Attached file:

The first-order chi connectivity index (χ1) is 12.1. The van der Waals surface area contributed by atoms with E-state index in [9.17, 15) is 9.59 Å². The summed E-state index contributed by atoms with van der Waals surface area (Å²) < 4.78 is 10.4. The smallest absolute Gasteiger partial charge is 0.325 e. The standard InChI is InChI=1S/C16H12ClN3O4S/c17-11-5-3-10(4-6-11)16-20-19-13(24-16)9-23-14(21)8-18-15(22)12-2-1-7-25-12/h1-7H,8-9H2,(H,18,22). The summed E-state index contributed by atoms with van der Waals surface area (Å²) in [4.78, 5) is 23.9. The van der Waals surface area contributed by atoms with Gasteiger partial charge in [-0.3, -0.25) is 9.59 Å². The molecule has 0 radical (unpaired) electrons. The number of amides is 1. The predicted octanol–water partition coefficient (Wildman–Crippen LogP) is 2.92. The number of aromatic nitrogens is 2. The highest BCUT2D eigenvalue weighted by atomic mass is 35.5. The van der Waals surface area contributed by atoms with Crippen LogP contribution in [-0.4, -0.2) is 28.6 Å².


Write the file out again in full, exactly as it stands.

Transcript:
The first-order chi connectivity index (χ1) is 12.1. The van der Waals surface area contributed by atoms with E-state index in [9.17, 15) is 9.59 Å². The summed E-state index contributed by atoms with van der Waals surface area (Å²) < 4.78 is 10.4. The smallest absolute Gasteiger partial charge is 0.325 e. The standard InChI is InChI=1S/C16H12ClN3O4S/c17-11-5-3-10(4-6-11)16-20-19-13(24-16)9-23-14(21)8-18-15(22)12-2-1-7-25-12/h1-7H,8-9H2,(H,18,22). The summed E-state index contributed by atoms with van der Waals surface area (Å²) in [4.78, 5) is 23.9. The van der Waals surface area contributed by atoms with Gasteiger partial charge in [-0.3, -0.25) is 9.59 Å². The molecule has 0 radical (unpaired) electrons. The number of amides is 1. The predicted octanol–water partition coefficient (Wildman–Crippen LogP) is 2.92. The number of aromatic nitrogens is 2. The highest BCUT2D eigenvalue weighted by atomic mass is 35.5. The van der Waals surface area contributed by atoms with Crippen LogP contribution in [-0.4, -0.2) is 28.6 Å².